CINCINNATI — A Cincinnati City Council committee approved legislation submitted by Mayor John Cranley to implement training programs that help city employees recognize and eliminate "explicit and implicit bias as they perform their City functions."
Council's consideration for the emergency ordinance follows the suspension of two Cincinnati officers who were caught using the same racial slur while arresting black suspects in two separate 2018 incidents. Members of the Law and Public Safety Committee met Friday to discuss the officers' behavior, the process for penalties and what those penalties should be.
Officers Donte Hill, who used the word while responding to a domestic dispute Sept. 26, and Dennis Barnette, who used the word while arresting a woman at the Brownstone Nightclub Dec. 23, were both restricted to desk duty after the incidents reached Chief Eliot Isaac’s attention.
The chief said it doesn't matter if you're white or black, that word is not appropriate.
"The consistent thing that I've heard across the board is that everyone unilaterally agrees that the word is unacceptable and should not be used," Isaac said.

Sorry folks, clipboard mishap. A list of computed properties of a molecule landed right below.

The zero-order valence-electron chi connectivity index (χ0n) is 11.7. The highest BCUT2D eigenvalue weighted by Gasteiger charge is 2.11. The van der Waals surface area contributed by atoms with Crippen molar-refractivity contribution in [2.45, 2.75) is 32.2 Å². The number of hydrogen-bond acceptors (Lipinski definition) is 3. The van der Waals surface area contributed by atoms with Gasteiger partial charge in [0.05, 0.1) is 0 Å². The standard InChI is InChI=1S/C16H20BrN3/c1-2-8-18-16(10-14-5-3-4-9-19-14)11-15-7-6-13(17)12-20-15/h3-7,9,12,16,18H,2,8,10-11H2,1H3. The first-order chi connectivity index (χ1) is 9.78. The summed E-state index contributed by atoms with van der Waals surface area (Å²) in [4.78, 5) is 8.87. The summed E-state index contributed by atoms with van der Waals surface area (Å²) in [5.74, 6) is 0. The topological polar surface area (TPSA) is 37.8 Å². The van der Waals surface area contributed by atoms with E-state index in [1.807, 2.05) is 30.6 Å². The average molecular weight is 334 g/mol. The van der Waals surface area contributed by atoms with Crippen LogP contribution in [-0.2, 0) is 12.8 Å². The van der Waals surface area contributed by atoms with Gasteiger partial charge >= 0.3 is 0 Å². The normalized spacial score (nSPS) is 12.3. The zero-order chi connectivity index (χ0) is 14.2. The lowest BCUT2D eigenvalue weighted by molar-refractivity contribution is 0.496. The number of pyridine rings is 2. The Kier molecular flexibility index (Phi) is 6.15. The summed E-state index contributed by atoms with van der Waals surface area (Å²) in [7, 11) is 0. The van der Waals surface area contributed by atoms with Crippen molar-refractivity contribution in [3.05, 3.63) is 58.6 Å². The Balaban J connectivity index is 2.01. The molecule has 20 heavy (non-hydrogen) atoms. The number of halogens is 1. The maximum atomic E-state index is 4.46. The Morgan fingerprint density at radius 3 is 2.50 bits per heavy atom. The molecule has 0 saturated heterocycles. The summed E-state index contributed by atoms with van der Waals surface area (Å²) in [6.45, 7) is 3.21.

Council member Jeff Pastor said a decision to fire Officer Donte Hill, a black officer, would be too harsh of a punishment.
"In the African American community, I can guarantee about 70 percent see nothing wrong with what Donte Hill said," Pastor said.
The meeting Friday follows a recommendation from another council member who wants a zero-tolerance policy for police officers caught using racial slurs. Councilwoman Tamaya Dennard said Thursday that she believes all officers in the department - not just those being disciplined - should receive ongoing implicit bias and cultural competency training to ensure they can interact respectfully with other cultural groups.
"You can’t take someone who has never been around an African-American community, plop them in the middle of an African American community and expect them to do their jobs well," she said during a news conference.
Some committee members presented the idea of a first-offense firing. Current policy calls for an officer to commit two offenses before being fired for racist behavior. Isaac said he'll present a recommendation when the full investigation is complete. The ordinance goes before the remaining council members on Wednesday.